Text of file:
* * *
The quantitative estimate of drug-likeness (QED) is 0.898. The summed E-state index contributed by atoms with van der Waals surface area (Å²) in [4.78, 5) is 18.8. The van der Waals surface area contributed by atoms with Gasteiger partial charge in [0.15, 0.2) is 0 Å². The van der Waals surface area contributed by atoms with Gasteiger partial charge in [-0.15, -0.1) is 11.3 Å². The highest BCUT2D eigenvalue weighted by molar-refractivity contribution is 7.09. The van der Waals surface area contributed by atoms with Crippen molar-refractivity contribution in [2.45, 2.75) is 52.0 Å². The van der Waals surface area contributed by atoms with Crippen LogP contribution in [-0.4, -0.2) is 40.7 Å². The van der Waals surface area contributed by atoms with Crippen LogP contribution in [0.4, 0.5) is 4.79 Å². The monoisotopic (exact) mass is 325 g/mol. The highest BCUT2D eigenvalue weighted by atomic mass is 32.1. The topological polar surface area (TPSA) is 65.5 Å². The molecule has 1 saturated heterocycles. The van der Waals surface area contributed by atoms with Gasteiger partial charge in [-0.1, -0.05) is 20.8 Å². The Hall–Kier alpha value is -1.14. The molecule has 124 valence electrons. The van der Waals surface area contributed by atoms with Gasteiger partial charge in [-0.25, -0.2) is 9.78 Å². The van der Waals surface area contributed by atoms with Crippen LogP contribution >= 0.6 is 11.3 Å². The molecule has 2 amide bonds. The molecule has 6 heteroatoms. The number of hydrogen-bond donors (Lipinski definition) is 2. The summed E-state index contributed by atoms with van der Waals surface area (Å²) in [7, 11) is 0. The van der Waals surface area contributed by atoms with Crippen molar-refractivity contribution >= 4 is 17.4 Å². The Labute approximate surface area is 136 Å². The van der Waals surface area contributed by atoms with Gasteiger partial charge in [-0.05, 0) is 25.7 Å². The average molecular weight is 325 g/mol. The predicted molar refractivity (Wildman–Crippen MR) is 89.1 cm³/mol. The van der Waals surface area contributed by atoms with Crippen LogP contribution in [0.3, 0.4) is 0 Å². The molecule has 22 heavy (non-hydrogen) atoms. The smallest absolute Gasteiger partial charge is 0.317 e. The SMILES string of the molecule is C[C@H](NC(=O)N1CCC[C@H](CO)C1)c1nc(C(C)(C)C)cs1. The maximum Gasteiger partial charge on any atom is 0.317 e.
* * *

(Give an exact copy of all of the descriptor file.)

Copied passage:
The quantitative estimate of drug-likeness (QED) is 0.898. The summed E-state index contributed by atoms with van der Waals surface area (Å²) in [4.78, 5) is 18.8. The van der Waals surface area contributed by atoms with Gasteiger partial charge in [0.15, 0.2) is 0 Å². The van der Waals surface area contributed by atoms with Gasteiger partial charge in [-0.15, -0.1) is 11.3 Å². The highest BCUT2D eigenvalue weighted by molar-refractivity contribution is 7.09. The van der Waals surface area contributed by atoms with Crippen molar-refractivity contribution in [2.45, 2.75) is 52.0 Å². The van der Waals surface area contributed by atoms with Crippen LogP contribution in [-0.4, -0.2) is 40.7 Å². The van der Waals surface area contributed by atoms with Crippen LogP contribution in [0.4, 0.5) is 4.79 Å². The monoisotopic (exact) mass is 325 g/mol. The highest BCUT2D eigenvalue weighted by atomic mass is 32.1. The topological polar surface area (TPSA) is 65.5 Å². The molecule has 1 saturated heterocycles. The van der Waals surface area contributed by atoms with Gasteiger partial charge in [-0.1, -0.05) is 20.8 Å². The Hall–Kier alpha value is -1.14. The molecule has 124 valence electrons. The van der Waals surface area contributed by atoms with Gasteiger partial charge in [-0.25, -0.2) is 9.78 Å². The van der Waals surface area contributed by atoms with Crippen LogP contribution >= 0.6 is 11.3 Å². The molecule has 2 amide bonds. The molecule has 6 heteroatoms. The number of hydrogen-bond donors (Lipinski definition) is 2. The summed E-state index contributed by atoms with van der Waals surface area (Å²) in [7, 11) is 0. The van der Waals surface area contributed by atoms with Crippen molar-refractivity contribution >= 4 is 17.4 Å². The Labute approximate surface area is 136 Å². The van der Waals surface area contributed by atoms with Gasteiger partial charge in [-0.05, 0) is 25.7 Å². The average molecular weight is 325 g/mol. The predicted molar refractivity (Wildman–Crippen MR) is 89.1 cm³/mol. The van der Waals surface area contributed by atoms with Crippen LogP contribution in [0.3, 0.4) is 0 Å². The molecule has 22 heavy (non-hydrogen) atoms. The smallest absolute Gasteiger partial charge is 0.317 e. The SMILES string of the molecule is C[C@H](NC(=O)N1CCC[C@H](CO)C1)c1nc(C(C)(C)C)cs1. The maximum Gasteiger partial charge on any atom is 0.317 e.